After Game Three ended on an obstruction call, Game Four was concluded by Cardinals pinch-runner Kolten Wong being picked off from first base.
Apologising for the pun, Wong committed a cardinal sin, like a batsman in cricket being run out for failing to ground his bat.
Being picked off in any situation is a mistake; having it happen with two outs in the ninth inning of a World Series game makes it infinitely worse and considering the game situation it was a shocking error.
The Cardinals trailed 4-2, so there was not a significant amount to be gained in Wong inching out a good lead at first base to either steal a base or get around to third base on a single. That was particularly the case considering Carlos Beltran was at the plate, arguably St. Louis’s best hitter. The look of disbelief on Beltran’s face as he slowly walked back to the dugout said it all.
Wong’s mistake created the opportunity, but we shouldn’t overlook the lightning-quick work of pitcher Koji Uehara and first baseman Mike Napoli in taking advantage. Based on Boston’s luck throwing the ball around so far this series, it wouldn’t have been a surprise to see Uehara’s throw skip off down the right-field line, allowing Wong to sprint around to third base with the St. Louis crowd suddenly sensing a Boston meltdown.
There was no hesitation on Uehara’s part, no thought that errant throws had cost his team recently and it might be safer not to risk anything. He had the confidence that he would make a good throw and got his reward.
The pick-off allowed Jonny Gomes to be the hairy hero for the Red Sox. The bearded-wonder was a late addition to the Boston lineup following an injury to Shane Victorino and he took his chance by clouting a three-run homer in the sixth inning.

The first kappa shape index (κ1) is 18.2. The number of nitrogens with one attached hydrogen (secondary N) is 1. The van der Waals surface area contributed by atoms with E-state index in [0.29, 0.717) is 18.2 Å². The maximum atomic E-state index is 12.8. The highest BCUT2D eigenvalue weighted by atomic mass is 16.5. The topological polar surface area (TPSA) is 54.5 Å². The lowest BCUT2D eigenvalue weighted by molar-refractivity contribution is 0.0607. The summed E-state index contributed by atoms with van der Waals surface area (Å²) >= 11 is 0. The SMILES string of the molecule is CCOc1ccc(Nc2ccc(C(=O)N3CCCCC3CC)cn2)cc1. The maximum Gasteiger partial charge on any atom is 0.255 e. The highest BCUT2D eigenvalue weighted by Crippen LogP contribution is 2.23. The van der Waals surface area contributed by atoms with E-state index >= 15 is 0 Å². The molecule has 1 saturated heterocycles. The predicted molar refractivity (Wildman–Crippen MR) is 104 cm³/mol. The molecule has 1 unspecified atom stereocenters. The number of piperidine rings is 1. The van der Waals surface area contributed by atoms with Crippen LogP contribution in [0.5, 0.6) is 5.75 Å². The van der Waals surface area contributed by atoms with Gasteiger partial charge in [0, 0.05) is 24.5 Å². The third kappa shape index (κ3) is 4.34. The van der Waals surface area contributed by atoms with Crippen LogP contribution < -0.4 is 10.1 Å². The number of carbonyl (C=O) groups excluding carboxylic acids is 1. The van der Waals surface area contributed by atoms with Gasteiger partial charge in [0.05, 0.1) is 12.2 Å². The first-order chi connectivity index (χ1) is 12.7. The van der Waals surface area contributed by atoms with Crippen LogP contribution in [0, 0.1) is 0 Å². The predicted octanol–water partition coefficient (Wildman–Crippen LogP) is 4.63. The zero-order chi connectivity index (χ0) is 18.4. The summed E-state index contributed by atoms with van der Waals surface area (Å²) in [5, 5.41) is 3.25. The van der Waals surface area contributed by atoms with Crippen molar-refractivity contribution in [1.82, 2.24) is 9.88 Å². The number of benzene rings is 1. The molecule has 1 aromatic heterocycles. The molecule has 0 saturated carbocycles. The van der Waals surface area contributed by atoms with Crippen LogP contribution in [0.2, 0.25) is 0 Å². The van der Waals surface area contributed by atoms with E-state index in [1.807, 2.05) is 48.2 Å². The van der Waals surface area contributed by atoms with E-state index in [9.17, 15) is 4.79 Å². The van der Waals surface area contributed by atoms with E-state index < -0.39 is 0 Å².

It was a poor pitch by reliever Seth Maness, the sort that probably had him shouting ‘oh no’ (or words to that effect) to himself as soon as it left his hand, but a mistake pitch only counts for the offence if the man at the plate takes full advantage.
Gomes certainly did that and in doing so gave a pumped-up Red Sox team a decisive advantage in the game and potentially a decisive advantage in the series.
There’s a big difference between the series being tied 2-2 and the Cardinals holding a 3-1 lead with a potential series-clinching Game Five at Busch Stadium. You would perhaps make the Red Sox marginal favourites with two of the potential three remaining games taking place in Boston; however there is little to choose between the two teams and it’s not mere fence-sitting to conclude that the series could still go either way.
The only thing we should expect is the unexpected. ESPN’s report of Game Four states that prior to these last two games, none of the previous 1,404 postseason games in MLB history had ended on either an obstruction call or a pick-off.
I can’t wait to see what new ending the Cardinals and Red Sox will conjure up for Game Five.